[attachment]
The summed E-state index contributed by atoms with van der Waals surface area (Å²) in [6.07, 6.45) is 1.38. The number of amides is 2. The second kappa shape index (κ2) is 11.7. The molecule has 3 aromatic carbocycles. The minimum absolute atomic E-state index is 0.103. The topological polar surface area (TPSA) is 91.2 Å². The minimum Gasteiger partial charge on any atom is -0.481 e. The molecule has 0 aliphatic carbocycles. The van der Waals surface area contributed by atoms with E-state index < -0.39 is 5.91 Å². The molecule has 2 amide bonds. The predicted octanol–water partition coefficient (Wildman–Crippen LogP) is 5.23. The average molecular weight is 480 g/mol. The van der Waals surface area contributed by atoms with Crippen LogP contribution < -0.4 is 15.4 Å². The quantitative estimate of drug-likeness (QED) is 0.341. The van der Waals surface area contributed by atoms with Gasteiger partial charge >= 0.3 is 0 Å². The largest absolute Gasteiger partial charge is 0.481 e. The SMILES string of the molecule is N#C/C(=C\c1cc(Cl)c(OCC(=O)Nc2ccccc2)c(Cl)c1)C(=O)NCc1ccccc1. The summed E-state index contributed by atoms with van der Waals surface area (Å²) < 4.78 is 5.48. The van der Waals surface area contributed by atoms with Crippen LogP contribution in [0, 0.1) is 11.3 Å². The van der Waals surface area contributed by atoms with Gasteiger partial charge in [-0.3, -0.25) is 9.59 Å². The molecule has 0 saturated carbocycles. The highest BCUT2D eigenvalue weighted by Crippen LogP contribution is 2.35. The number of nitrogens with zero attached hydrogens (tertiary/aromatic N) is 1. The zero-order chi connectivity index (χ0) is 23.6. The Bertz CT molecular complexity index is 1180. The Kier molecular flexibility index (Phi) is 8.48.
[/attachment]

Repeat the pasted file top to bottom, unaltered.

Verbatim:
The summed E-state index contributed by atoms with van der Waals surface area (Å²) in [6.07, 6.45) is 1.38. The number of amides is 2. The second kappa shape index (κ2) is 11.7. The molecule has 3 aromatic carbocycles. The minimum absolute atomic E-state index is 0.103. The topological polar surface area (TPSA) is 91.2 Å². The minimum Gasteiger partial charge on any atom is -0.481 e. The molecule has 0 aliphatic carbocycles. The van der Waals surface area contributed by atoms with E-state index < -0.39 is 5.91 Å². The molecule has 2 amide bonds. The predicted octanol–water partition coefficient (Wildman–Crippen LogP) is 5.23. The average molecular weight is 480 g/mol. The van der Waals surface area contributed by atoms with Crippen LogP contribution < -0.4 is 15.4 Å². The quantitative estimate of drug-likeness (QED) is 0.341. The van der Waals surface area contributed by atoms with Gasteiger partial charge >= 0.3 is 0 Å². The largest absolute Gasteiger partial charge is 0.481 e. The SMILES string of the molecule is N#C/C(=C\c1cc(Cl)c(OCC(=O)Nc2ccccc2)c(Cl)c1)C(=O)NCc1ccccc1. The summed E-state index contributed by atoms with van der Waals surface area (Å²) < 4.78 is 5.48. The van der Waals surface area contributed by atoms with Crippen LogP contribution in [0, 0.1) is 11.3 Å². The van der Waals surface area contributed by atoms with Gasteiger partial charge in [-0.3, -0.25) is 9.59 Å². The molecule has 0 saturated carbocycles. The highest BCUT2D eigenvalue weighted by Crippen LogP contribution is 2.35. The number of nitrogens with zero attached hydrogens (tertiary/aromatic N) is 1. The zero-order chi connectivity index (χ0) is 23.6. The Bertz CT molecular complexity index is 1180. The Kier molecular flexibility index (Phi) is 8.48.